However, the reason for the “type one directive” seems petty. Clearly, this cannot be about a 1.5% drop in Michael’s performance, as any other operative would barely be half a good as Michael anyway. Instead, it looks like Madeline is worried about the threat that Michael and Nikita could pose to her and Operations (refer to “All Good Things”). Also, there seems to be an element of revenge:

    Madeline: Michael’s self-esteem is tied into Nikita’s perception of him. I’m sure it’s very painful for him.
    Operations: Good.

    So it appears that Madeline willingly jeopardizes missions and risks sacrificing Michael purely out of spite, which contradicts “Gates of Hell” when she was the one championing Michael’s value to Operations.

    While this conflict does provide fodder for writing scripts, I can’t say that I approve of the direction that the writers have taken these characters. Operations and Madeline are being depicted more and more as one-dimensionally evil, with Section power politics taking precedence over bringing down terrorists and saving the world. While in the first season, the writers were careful to balance the necessary ruthlessness of these characters with dedication to a higher purpose, now their command of Section no longer seems to be driven by the “greater good”, and instead has become a reign of terror with the sole aim of protecting their power base. This diminishes the characters by removing any redeeming qualities, and undermines their appeal.

  3. I have to reiterate what I said about your reviews: they make me appreciate the characters more, better understand their motivations and easily follow the storyline. Billie and Serena, you both rock!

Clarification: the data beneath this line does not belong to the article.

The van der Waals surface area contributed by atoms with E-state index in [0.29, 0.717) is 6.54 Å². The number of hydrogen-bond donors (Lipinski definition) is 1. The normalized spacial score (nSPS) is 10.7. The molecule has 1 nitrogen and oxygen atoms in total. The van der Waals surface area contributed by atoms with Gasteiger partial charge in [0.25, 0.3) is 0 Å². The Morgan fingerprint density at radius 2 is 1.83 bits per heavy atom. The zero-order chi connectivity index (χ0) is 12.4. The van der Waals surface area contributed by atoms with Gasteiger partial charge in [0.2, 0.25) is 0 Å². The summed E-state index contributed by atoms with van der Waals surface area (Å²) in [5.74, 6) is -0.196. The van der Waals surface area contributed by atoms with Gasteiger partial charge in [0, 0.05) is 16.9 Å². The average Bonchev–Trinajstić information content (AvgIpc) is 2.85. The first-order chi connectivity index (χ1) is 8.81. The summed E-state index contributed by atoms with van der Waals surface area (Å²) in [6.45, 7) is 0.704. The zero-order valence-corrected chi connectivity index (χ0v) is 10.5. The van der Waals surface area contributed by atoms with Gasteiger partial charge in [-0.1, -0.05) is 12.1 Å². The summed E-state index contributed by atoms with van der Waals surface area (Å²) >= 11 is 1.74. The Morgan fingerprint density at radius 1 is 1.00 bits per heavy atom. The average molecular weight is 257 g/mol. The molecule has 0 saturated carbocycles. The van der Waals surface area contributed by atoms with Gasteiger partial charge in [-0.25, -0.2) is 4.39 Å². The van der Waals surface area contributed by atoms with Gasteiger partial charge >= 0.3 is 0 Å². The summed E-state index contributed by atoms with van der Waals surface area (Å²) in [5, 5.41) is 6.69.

It WAS difficult to watch Michael demoted and sidelined. I was furious for him and couldn't help but agree with Nikita's decision to give him up.

    But seriously, I love this episode because of this statement alone:

    Michael: "I just came by to tell you something. It's not over. We will be together."

    Go Michael!

  4. 'It is acutely painful to watch Michael demoted and sidelined to the point where he can no longer be effective – the viewer can’t help but feel furious at the cruelty and injustice of this treatment.'

    Serena you took the words right out of my mouth!

    There are few episodes in this series that make me cringe and which i'm not easily willing to re-watch but this one is soo heartbreaking especially since its not the bad guys suffering it's michael and in turn the viewer (me!).

    The only thing that salvages this episode for me and makes me more willing to suffer through it is michael's line:"I just came by to tell you something. It's not over. We will be together."


  5. It is 2015 and am still watching this show and dreaming that somehow someway someone will make a movie to tie it all together. I miss this couple soooo much, I still look for every bread crumb (figuratively) anything to quench this thirst for La Femme Nikita (Michael really)!!!!!